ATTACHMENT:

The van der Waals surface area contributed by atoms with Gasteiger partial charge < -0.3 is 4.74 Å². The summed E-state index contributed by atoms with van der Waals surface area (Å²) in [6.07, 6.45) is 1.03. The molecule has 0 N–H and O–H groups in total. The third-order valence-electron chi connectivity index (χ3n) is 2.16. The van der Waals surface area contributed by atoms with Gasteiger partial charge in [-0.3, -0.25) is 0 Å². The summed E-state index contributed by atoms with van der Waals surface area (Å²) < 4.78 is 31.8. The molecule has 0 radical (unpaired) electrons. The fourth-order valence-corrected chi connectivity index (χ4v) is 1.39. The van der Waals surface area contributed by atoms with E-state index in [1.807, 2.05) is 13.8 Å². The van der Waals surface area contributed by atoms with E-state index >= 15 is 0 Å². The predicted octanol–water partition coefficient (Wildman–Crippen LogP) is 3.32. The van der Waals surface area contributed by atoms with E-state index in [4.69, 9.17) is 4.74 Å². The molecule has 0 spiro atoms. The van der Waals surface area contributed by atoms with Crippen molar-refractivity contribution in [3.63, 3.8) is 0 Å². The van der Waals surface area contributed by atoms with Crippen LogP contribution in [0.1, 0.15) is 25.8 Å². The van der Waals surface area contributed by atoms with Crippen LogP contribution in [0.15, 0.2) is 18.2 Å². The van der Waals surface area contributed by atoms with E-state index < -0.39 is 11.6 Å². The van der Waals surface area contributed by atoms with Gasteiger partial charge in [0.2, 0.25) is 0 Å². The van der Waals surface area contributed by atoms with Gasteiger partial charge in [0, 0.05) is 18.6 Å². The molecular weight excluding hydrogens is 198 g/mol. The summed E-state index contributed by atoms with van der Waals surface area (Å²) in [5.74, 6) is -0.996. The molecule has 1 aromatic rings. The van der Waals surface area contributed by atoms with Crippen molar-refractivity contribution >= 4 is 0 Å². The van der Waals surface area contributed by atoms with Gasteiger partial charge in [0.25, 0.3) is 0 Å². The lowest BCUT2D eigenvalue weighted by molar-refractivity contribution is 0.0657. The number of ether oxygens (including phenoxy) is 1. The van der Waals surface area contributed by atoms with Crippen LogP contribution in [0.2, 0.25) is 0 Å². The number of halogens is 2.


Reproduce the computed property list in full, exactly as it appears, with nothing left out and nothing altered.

The van der Waals surface area contributed by atoms with Gasteiger partial charge < -0.3 is 4.74 Å². The summed E-state index contributed by atoms with van der Waals surface area (Å²) in [6.07, 6.45) is 1.03. The molecule has 0 N–H and O–H groups in total. The third-order valence-electron chi connectivity index (χ3n) is 2.16. The van der Waals surface area contributed by atoms with Gasteiger partial charge in [-0.3, -0.25) is 0 Å². The summed E-state index contributed by atoms with van der Waals surface area (Å²) < 4.78 is 31.8. The molecule has 0 radical (unpaired) electrons. The fourth-order valence-corrected chi connectivity index (χ4v) is 1.39. The van der Waals surface area contributed by atoms with E-state index in [1.807, 2.05) is 13.8 Å². The van der Waals surface area contributed by atoms with E-state index >= 15 is 0 Å². The predicted octanol–water partition coefficient (Wildman–Crippen LogP) is 3.32. The van der Waals surface area contributed by atoms with E-state index in [4.69, 9.17) is 4.74 Å². The molecule has 0 spiro atoms. The van der Waals surface area contributed by atoms with Crippen molar-refractivity contribution in [3.63, 3.8) is 0 Å². The van der Waals surface area contributed by atoms with Crippen LogP contribution in [0.1, 0.15) is 25.8 Å². The van der Waals surface area contributed by atoms with Crippen LogP contribution in [0.15, 0.2) is 18.2 Å². The van der Waals surface area contributed by atoms with E-state index < -0.39 is 11.6 Å². The van der Waals surface area contributed by atoms with Gasteiger partial charge in [0.2, 0.25) is 0 Å². The van der Waals surface area contributed by atoms with Gasteiger partial charge in [0, 0.05) is 18.6 Å². The molecular weight excluding hydrogens is 198 g/mol. The summed E-state index contributed by atoms with van der Waals surface area (Å²) in [5.74, 6) is -0.996. The molecule has 1 aromatic rings. The van der Waals surface area contributed by atoms with Crippen molar-refractivity contribution >= 4 is 0 Å². The van der Waals surface area contributed by atoms with Gasteiger partial charge in [0.25, 0.3) is 0 Å². The lowest BCUT2D eigenvalue weighted by molar-refractivity contribution is 0.0657. The number of ether oxygens (including phenoxy) is 1. The van der Waals surface area contributed by atoms with Crippen LogP contribution in [0.2, 0.25) is 0 Å². The number of halogens is 2.